A bit of sunshine on a Saturday afternoon and a nice cycle along quiet country roads and on the Barrow Track… never fails to surprise.. The network of local roads in this country is tailor made for cycling. Today brought me out towards Ballylinan, Barrowhouse and home via Maganey and the Barrow Track. I estimate that once I left town I met fewer than 10 cars in 35kms and yet was never more than 15kms from Town..
There is a really well kept monument to the Barrowhouse Ambush, just outside the village, which was erected on the 100th anniversary of the Ambush in May 2021. The site was the location of an ambush by the B Company, 5th battalion of the Carlow Brigade of the Irish Republican Army of a convoy of Royal Irish Constabulary officers. Two local volunteers, William Connor and James Lacey, both young men of just 26 years were the only fatalities on that day.
I love the roads around Killeen, Barrowhouse and across to Kilkea. It’s great cycling terrain, good surfaces, quiet roads and flat! There’s always something to see and there’s the Barrow Track to approach Carlow Town from.
Today I had just met Dermot McGrath at Westfield Lock, and we fell into talking about Carlow v Wicklow. I’m tipping Carlow for the revenge in Aughrim tomorrow! Just after I passed Dermot I pulled the bike to a quick halt as I saw this beautiful group of Mute Swans.
Dermot’s dog appeared too and Daddy Swan was on point right away, hissing and making himself big to scare him away.
A lovely loop for anyone looking for a quiet route to cycle.
On the first part of the journey I was looking at all the life There were plants and birds and rocks and things There was sand and hills and rings The first thing I met was a fly with a buzz And the sky with no clouds The heat was hot and the ground was dry But the air was full of sound
I’ve been through the desert on a horse with no name It felt good to be out of the rain In the desert you can remember your name ‘Cause there ain’t no one for to give you no pain
“A Horse with No Name’ courtesy of Dewey Bunnell, America
We are just back home from a visit to our youngest, Ronan, and his wonderful fiancee Hannah in Dubai last week. It was our first visit out and it was so much more than we could have wished for! It was a marvellous week and we built in a lot of sightseeing, walking and cycling.
Yes Dubai is a tourist Mecca, with a skyline to outshine Manhattan, but it also mixes the old and the new. Part of the United Arab Emirates (UAE), it is one of the most westernised societies in the Middle East – not sure that is a recommendation though! I much preferred their promotion of their own culture, hospitality and their pride in their place in the Arab and Islamic world.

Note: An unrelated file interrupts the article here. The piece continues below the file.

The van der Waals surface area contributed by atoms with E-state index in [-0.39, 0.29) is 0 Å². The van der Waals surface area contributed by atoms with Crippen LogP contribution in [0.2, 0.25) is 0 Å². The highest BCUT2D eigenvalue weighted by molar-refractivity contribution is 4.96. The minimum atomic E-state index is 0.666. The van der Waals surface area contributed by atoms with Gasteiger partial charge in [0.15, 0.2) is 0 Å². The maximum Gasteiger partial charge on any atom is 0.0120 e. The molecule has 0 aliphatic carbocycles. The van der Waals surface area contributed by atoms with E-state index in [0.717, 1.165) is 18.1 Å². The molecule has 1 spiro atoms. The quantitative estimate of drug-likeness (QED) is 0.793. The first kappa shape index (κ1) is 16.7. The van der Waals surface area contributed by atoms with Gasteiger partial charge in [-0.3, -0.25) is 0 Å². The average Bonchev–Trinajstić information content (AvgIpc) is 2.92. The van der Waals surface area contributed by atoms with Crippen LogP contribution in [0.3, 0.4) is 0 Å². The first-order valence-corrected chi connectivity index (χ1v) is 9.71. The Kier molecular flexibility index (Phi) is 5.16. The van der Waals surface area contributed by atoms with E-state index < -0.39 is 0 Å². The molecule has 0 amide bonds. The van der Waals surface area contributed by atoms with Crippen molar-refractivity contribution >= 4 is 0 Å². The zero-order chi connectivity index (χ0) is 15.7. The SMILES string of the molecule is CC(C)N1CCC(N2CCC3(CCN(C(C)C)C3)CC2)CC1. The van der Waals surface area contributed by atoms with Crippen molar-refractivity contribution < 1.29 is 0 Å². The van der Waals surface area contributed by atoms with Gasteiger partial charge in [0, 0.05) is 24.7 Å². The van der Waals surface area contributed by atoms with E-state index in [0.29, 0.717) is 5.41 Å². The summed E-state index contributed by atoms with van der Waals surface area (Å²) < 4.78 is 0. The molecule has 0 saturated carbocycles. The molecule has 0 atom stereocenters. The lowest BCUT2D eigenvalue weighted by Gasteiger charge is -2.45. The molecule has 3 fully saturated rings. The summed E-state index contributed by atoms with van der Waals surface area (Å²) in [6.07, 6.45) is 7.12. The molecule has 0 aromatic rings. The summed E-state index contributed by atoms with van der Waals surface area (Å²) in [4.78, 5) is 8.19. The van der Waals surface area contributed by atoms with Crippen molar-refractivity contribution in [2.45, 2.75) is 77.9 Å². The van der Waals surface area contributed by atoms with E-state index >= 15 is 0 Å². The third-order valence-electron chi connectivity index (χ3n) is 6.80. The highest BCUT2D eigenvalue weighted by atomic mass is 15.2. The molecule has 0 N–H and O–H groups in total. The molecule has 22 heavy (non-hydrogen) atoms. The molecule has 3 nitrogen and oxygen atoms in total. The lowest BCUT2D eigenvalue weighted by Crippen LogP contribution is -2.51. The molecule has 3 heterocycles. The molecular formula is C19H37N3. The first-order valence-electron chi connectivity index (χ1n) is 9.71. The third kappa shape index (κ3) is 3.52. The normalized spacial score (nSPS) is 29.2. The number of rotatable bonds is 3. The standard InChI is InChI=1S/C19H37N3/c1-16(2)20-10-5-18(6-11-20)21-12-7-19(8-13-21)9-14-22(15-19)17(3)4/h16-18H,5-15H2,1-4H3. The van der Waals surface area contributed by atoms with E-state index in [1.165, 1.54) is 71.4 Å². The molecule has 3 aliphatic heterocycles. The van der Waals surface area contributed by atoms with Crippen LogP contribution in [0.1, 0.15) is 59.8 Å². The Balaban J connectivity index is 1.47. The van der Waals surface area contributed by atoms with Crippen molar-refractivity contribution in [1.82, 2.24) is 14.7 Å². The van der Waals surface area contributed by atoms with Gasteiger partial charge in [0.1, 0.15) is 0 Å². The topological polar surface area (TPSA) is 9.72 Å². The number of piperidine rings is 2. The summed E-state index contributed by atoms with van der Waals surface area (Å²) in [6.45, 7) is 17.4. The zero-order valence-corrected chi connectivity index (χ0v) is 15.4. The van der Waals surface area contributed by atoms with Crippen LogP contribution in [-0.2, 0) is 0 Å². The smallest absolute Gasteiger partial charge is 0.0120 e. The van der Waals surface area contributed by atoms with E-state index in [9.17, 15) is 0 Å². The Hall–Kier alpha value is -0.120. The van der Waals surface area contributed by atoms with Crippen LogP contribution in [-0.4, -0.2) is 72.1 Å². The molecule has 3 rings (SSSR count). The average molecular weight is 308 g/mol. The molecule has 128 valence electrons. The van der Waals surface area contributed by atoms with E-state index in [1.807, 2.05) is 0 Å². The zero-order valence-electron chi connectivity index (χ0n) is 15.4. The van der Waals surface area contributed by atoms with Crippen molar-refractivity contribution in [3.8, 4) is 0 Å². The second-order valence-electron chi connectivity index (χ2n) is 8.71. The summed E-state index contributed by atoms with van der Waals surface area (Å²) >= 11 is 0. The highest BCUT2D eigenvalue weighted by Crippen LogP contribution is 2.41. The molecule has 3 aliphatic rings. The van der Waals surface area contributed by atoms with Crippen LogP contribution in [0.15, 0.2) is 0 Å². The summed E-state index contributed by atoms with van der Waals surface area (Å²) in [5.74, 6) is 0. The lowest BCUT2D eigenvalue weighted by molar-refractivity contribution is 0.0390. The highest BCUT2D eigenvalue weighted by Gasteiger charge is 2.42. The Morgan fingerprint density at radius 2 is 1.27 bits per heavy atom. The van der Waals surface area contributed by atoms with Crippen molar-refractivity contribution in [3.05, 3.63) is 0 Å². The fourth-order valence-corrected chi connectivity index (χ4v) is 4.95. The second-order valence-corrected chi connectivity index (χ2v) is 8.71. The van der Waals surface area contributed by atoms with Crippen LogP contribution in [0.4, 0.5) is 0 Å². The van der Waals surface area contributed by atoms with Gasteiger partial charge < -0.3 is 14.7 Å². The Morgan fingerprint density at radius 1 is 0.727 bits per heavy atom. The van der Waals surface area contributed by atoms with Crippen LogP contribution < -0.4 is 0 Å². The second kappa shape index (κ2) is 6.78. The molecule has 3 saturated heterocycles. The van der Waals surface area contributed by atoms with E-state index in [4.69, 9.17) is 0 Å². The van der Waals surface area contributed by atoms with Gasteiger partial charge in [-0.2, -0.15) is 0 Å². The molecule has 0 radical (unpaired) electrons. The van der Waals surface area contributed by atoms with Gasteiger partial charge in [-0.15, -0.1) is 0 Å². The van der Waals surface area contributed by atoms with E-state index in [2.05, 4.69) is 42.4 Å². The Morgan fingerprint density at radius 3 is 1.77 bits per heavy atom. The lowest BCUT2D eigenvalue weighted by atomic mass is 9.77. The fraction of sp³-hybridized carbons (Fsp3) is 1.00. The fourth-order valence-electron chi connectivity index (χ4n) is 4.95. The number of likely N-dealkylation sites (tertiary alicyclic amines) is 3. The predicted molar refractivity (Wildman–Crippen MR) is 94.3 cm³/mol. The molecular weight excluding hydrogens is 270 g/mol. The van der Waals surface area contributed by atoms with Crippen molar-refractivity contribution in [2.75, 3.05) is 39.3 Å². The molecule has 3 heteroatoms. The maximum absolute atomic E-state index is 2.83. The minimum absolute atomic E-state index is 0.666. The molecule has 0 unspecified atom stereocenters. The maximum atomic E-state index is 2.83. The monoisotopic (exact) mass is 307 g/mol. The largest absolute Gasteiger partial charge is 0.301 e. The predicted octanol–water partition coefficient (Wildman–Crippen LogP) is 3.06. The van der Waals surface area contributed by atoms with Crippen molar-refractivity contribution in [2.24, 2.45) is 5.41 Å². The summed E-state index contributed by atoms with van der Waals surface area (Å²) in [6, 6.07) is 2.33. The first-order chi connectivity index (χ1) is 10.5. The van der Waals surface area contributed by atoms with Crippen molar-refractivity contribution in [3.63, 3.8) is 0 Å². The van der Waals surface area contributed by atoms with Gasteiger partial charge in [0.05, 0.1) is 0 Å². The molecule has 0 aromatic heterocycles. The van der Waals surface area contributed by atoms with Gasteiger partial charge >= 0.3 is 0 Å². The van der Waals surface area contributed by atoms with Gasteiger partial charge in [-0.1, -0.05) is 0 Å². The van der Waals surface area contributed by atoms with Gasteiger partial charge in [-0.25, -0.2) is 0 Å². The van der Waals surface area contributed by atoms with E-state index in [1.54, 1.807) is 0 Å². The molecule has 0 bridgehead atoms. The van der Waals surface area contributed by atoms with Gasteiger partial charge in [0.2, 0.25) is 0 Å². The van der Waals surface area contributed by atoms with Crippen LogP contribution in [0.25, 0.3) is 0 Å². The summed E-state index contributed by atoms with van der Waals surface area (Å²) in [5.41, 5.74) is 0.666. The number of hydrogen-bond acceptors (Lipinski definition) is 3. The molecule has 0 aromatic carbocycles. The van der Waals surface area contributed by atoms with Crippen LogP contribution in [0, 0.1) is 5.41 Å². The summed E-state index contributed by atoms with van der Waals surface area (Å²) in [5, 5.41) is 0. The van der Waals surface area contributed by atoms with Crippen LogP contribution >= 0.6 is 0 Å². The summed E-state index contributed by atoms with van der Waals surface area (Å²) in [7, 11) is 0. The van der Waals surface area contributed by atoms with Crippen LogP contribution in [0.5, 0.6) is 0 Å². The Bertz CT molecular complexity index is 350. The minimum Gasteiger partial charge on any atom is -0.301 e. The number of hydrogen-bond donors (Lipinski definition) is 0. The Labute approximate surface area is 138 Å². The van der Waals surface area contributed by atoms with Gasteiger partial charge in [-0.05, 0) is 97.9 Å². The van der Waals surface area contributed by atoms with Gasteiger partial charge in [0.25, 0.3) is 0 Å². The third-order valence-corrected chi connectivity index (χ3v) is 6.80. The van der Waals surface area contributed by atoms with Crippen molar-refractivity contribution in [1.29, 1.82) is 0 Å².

It was marvellous to go out and visit Ronan and Hannah; we take it for granted that they are doing fine but nothing beats family and the importance of those ties was reinforced over our visit. They really looked after us and it is heartening to see their interest in being active and interested in the culture of the country in which they are making their living, while still obviously very much tied to their roots on the glorious Emerald Isle of ours!
The highlights of this trip for me were the walks, the cycles and the sightseeing; you don’t have to spend a fortune to enjoy yourself and to broaden your horizons.
It’s hard to believe it is a week since we had an incredible cycling experience in the Al Qudra desert, cycling on the 50kms Al Qudra cycling track. Such a contrast to cycling here at home! The day time temperature was 33 degrees and we planned our cycle for the evening, starting in daylight and finishing under the desert night sky.
With 50kms to cover and no towns or villages on the route, it meant carrying a lot of water. I was parched after a few hundred metres but quickly adapted. The route itself is tarmac, in excellent condition but what a strange environment; sand dunes and a scorching sun overhead, silence… but with eyes peeled looking for Arabian sand antelopes and a longed for sighting to the endangered Arabian Oryx. ‘Inshalla’, we might catch a glimpse – and we did!
We saw small herds of the Arabian Sand Antelope but the closest we got to any was unfortunately to a dead one on the side of the track..
Night comes to the desert all at once, as if someone turned off the light.
Joyce Carol Oates
I’ve always been fascinated by the desert; perhaps it was childhood tales of Ali Baba and the 40 Thieves, Sinbad the Sailor and Arabian Nights; stories about the nomads and the camel – the fabled ship of the desert… so it was a great experience to be out there among the shifting sand dunes and the burning sun.
Magic of the shadows. can best be seen in the deserts
Mehmet Murat Ildan
The route was relatively easy when we completed it – there was little wind, the heat was dissipating as evening approached and conditions were perfect.
The Desert Fathers were early Christian hermits and ascetics who lived in the Egyptian desert. They were a source of huge inspiration for Irish Saints, in the 5th and 6th centuries, who sought out remote locations to live similar lives – none more remote than the Skelligs, and there are many Irish place names that feature the word Díseart – desert in English. There is one close enough to Carlow – Díseart Diarmada (Castledermot). One of our great saints and a Carlow man, Columbanus set out as a wandering Irish Perigini in Continental Europe. Ronan and I cycled from Canterbury to his tomb in Bobbio, Italy in 2010 on our way to Rome. Funny the connections you can make but they resonate with me.